Lesson 25: What Happened At The House Of Caiaphas?

Caiaphas was the high priest at the time when Jesus was betrayed, and it was to Caiaphas’ house that Jesus was brought and accused of blasphemy against God.  To see the dungeon of this house, and the adjoining pit where prisoners were lowered into by a rope to prevent them from escaping, take a look at this short video below.  Then read on to find out what else happened that night at Caiaphas’ house, and how God can restore, redeem, and forgive you, too, if you’ve ever felt that you’ve done something against Him.

Watch “What Happened At The House Of Caiaphas?”

So what happened at the House of Caiaphas?  That’s where Peter denied Jesus three times.

After Jesus was betrayed by Judas in the Garden of Gethsemane, the guards brought Jesus to the house of Caiaphas, the high priest.  Jesus was taken inside and tried for blasphemy, while Peter waited in the courtyard outside to find out what was going to happen.

But while Peter was waiting, some people in the crowd recognized him as having been with Jesus.  Apparently overcome by fear, Peter denied that he even knew Jesus, not just once or twice, but three times.  The Bible says:

Now Peter was sitting out in the courtyard, and a servant girl came to him. “You also were with Jesus of Galilee” she said.

But he denied it before them all. “I don’t know what you’re talking about,” he said.

Then he went out to the gateway, where another girl saw him and said to the people there, “This fellow was with Jesus of Nazareth.”

He denied it again, with an oath: “I don’t know the man!”

After a little while, those standing there went up to Peter and said, “Surely you are one of them, for your accent gives you away.”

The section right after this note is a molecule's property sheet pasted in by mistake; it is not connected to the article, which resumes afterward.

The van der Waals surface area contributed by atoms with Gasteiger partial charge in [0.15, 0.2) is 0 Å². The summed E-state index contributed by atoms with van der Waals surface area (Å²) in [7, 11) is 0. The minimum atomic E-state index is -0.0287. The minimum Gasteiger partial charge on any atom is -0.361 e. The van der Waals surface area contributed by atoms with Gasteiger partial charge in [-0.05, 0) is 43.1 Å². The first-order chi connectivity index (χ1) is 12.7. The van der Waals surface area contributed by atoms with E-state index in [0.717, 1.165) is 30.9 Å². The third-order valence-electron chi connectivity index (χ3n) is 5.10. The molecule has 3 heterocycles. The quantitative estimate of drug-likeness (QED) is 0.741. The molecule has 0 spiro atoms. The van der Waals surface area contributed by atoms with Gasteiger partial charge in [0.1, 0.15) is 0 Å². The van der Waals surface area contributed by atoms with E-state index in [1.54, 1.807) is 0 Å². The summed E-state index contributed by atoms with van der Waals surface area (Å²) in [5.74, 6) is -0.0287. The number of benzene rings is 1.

Then he began to call down curses on himself and he swore to them, “I don’t know the man!” (Matthew 26:69-74).

This was, perhaps, the worst night in Jesus’ life.  But it was also probably the worst night in Peter’s life as well.  When Peter realized what he had done, the Bible says, “he went outside and wept bitterly.”

Looking back on the situation, we can forgive Peter for what he did that night—for under the same circumstances, who knows what any of us might have done?  And yet I think it would have been harder for Peter to forgive himself.  For it was Peter who, just a few hours earlier, at the Passover dinner, said to Jesus:

“Even if all fall away on account of You, I never will…. Even if I have to die with You, I will never disown You” (Matthew 26: 33, 35).

But Jesus knew what Peter was going to do, and mercifully He told Peter ahead of time, speaking words of restoration to Peter even before he sinned.  What a gracious Friend and Lord.

Here’s what Jesus said to Peter, also known as Simon, earlier in the night:

“Simon, Simon, Satan has asked to sift you as wheat. But I have prayed for you, Simon, that your faith may not fail. And when you have turned back, strengthen your brothers” (Luke 22:31, 32).

Jesus knew that all the disciples would fall away from Him that night, including Peter.  But Jesus came to Peter specifically to let him know that He was praying for Him that his faith wouldn’t fail.  Then He encouraged Peter to strengthen his brothers when he did turn back.

A church has now been built over the House of Caiaphas.  It has been named in honor of Saint Peter and is called “The Church of Saint Peter in Gallicantu”—although I’m not sure that Peter would prefer the honor, since “gallicantu” means “cock-crow” in Latin, a reminder of the words Jesus spoke to Peter earlier that night:

“I tell you the truth, this very night, before the rooster crows, you will disown me three times” (Matthew 26:34).

But then again, Peter may truly appreciate the honor, for even though it showed his weakness, it also showed Christ’s strength:  to restore those who have fallen far, far from their faith.  Jesus’ restoration of Peter continued a short time later on the beach at the Sea of Galilee when, after Jesus died and rose again from the dead, He appeared yet again to the disciples.